2018 Accessibility in Review – An Ode to Ubisoft

Coty Craven3 minute read

2018 was the year of the Xbox Adaptive Controller, accessibility menus becoming a frequent game feature, and apparently, the year subtitles still weren’t an industry standard.

While Activision clearly still has a very long way to go in catching up with their peers in providing the most basic accessibility when they released the Spyro Trilogy without adding subtitles (and then proceeded to screw up further by commenting that there was no industry standard for game subtitles, therefore they weren’t obligated to provide them) many other studios left us hopeful for accessibility in 2019.

We asked our community about what their most accessible game or game moment was in 2018 and the response was a resounding Assassin’s Creed Odyssey.

This came as no surprise, as in our experience, Ubisoft has long been dedicated to improving game accessibility. It was Ubisoft, in fact, that was the first studio to ever reach out to us concerning a review over on oneoddgamergirl.net back in 2015 and things have only improved from there.

So instead of an accessible year in review, we want to instead take a quick look at what Ubisoft does right in their approach to accessibility (from our very limited understanding the inner workings of the studio):

First and foremost, their dedication to accessibility is apparent through social media and interactions on Twitter alone. When looking at our followers for the OneOddGamerGirl account, the largest grouping of followers are from Ubisoft. We see employees frequently going above and beyond their job description through interactions on social media in trying to help players solve accessibility problems, and while the issues may not always be solved immediately, it’s knowing that at least they care that really leaves a lasting impact. Seeing how eager they are to learn about improving accessibility and taking to heart feedback from disabled players is heartening.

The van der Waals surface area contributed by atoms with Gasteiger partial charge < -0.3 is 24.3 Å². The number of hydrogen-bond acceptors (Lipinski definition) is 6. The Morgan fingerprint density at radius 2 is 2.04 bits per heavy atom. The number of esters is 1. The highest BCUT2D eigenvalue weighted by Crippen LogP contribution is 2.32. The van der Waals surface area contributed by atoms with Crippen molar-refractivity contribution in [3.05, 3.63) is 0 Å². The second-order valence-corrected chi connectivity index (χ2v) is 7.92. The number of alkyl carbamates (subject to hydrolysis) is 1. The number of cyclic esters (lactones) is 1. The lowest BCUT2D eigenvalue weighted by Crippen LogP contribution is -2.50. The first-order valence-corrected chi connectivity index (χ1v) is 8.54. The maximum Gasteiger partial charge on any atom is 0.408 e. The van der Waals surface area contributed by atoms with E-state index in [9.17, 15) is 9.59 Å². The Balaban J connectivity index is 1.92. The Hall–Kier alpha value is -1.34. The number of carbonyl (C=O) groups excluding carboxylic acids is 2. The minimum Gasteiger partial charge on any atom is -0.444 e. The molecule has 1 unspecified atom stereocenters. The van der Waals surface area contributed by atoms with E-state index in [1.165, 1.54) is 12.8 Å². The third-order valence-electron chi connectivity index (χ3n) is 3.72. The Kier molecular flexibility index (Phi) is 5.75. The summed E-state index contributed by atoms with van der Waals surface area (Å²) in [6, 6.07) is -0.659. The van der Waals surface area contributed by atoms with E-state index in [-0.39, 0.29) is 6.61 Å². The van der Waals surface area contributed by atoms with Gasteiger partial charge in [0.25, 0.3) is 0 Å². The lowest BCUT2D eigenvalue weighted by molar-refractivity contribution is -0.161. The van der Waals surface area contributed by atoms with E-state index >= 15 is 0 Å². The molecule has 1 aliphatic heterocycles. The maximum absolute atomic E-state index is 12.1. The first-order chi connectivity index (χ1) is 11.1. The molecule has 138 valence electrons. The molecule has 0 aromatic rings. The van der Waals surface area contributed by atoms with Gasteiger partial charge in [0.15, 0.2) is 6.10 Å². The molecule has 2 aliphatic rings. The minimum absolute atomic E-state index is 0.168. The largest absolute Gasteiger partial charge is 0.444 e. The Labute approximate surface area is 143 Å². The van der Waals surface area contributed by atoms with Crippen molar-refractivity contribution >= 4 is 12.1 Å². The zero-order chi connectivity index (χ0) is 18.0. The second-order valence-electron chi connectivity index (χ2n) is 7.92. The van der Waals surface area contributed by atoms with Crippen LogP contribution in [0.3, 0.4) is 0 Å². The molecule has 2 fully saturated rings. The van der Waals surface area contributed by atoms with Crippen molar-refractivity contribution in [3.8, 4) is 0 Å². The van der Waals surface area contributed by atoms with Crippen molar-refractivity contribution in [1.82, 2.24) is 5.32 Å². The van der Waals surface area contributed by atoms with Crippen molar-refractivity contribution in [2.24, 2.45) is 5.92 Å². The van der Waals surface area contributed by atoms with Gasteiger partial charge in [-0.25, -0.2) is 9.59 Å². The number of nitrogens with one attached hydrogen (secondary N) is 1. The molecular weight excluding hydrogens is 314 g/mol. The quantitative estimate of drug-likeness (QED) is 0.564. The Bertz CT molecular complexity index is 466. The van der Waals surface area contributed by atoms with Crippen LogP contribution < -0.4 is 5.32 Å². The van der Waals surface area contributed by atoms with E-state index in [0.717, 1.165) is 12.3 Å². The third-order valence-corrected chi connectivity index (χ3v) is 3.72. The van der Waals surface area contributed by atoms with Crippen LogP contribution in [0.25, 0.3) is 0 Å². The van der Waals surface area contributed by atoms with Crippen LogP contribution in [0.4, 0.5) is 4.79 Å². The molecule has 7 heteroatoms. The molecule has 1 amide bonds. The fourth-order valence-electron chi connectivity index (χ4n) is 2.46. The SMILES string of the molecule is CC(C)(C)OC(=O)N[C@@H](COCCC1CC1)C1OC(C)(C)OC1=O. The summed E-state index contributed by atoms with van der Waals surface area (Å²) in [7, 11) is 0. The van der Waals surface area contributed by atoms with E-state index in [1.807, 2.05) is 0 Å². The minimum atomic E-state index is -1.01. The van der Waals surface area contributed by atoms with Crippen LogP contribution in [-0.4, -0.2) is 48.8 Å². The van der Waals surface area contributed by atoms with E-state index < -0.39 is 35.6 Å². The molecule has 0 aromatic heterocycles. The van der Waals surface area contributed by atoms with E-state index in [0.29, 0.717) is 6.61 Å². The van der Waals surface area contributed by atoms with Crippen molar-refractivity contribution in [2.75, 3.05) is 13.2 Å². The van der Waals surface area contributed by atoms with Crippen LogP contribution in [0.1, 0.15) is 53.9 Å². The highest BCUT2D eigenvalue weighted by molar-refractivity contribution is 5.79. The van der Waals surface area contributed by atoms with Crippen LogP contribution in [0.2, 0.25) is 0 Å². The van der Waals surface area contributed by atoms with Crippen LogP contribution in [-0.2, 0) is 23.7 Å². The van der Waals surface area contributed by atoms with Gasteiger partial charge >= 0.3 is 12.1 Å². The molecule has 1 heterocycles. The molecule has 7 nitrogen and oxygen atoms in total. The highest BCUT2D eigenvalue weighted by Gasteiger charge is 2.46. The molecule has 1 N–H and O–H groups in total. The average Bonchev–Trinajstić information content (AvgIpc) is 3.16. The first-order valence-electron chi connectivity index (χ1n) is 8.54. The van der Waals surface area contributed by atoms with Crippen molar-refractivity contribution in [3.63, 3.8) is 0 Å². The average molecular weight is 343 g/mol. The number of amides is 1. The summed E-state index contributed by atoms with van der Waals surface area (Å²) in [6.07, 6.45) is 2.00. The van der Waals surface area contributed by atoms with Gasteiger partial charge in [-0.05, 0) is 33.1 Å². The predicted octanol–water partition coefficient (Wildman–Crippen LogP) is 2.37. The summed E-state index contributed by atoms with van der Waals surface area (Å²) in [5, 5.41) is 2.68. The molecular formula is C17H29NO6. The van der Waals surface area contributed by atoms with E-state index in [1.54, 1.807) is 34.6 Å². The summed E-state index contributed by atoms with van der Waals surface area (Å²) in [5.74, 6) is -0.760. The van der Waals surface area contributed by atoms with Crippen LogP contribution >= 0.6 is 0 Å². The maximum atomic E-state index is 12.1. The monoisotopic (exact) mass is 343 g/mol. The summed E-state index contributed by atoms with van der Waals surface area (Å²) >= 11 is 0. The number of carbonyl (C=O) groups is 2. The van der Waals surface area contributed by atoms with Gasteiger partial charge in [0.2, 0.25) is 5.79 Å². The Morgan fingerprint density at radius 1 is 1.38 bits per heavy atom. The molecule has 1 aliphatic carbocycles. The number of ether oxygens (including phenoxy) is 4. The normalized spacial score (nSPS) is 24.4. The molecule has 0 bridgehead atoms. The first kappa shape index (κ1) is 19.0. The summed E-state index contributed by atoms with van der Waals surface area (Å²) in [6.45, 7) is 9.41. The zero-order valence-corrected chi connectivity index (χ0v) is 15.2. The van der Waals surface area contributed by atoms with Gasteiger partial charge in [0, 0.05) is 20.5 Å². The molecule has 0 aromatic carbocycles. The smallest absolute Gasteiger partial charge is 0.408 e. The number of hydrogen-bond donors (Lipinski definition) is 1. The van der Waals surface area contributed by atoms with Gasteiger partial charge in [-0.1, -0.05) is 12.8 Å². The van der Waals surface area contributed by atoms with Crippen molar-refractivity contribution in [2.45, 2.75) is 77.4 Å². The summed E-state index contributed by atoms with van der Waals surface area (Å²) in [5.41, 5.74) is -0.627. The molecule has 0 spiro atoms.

Ubisoft has also gotten into the habit of releasing accessibility specifications for upcoming games before the game is released. Players not being left to wonder if they’ll be able to play a game, or to what extent they’ll be able to enjoy it until well after the game has been released and they’ve watched someone stream it matters. Not having to take the gamble on buying a game and hoping it’s playable matters.

Once a game has been released, it’s always been our experience that the developers remain active on social media with their players, particularly concerning accessibility, and when it’s possible, concerns are addressed and often remedied in future patches (such as button remapping being added to Assassin’s Creed Odyssey shortly after its release).

In doing our Deaf game reviews, far too often we’ve had basic concerns go ignored in some of the biggest games. Not only does this turn people off from that particular game, but from the studio as a whole. That’s not the approach the people at Ubisoft take and it shows in their games.

When looking at the Assassin’s Creed series alone, watching the progression of accessibility can easily leave fans of the series excited for the future of the series. From the first AC game that didn’t even have subtitles, to the latest release, Assassin’s Creed Odyssey, having customizable subtitles (among many other accessibility settings) one can’t help but be excited to see how much more accessible the next release will be.

So to close out 2018, we’d like to express our appreciation for Ubisoft and its employees for their dedication to making accessible games.

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CravenFormer Director of Operations and Workshop FacilitatorThey/Them

Founder of CIPT and former Director of Operations and Business Development. He/They

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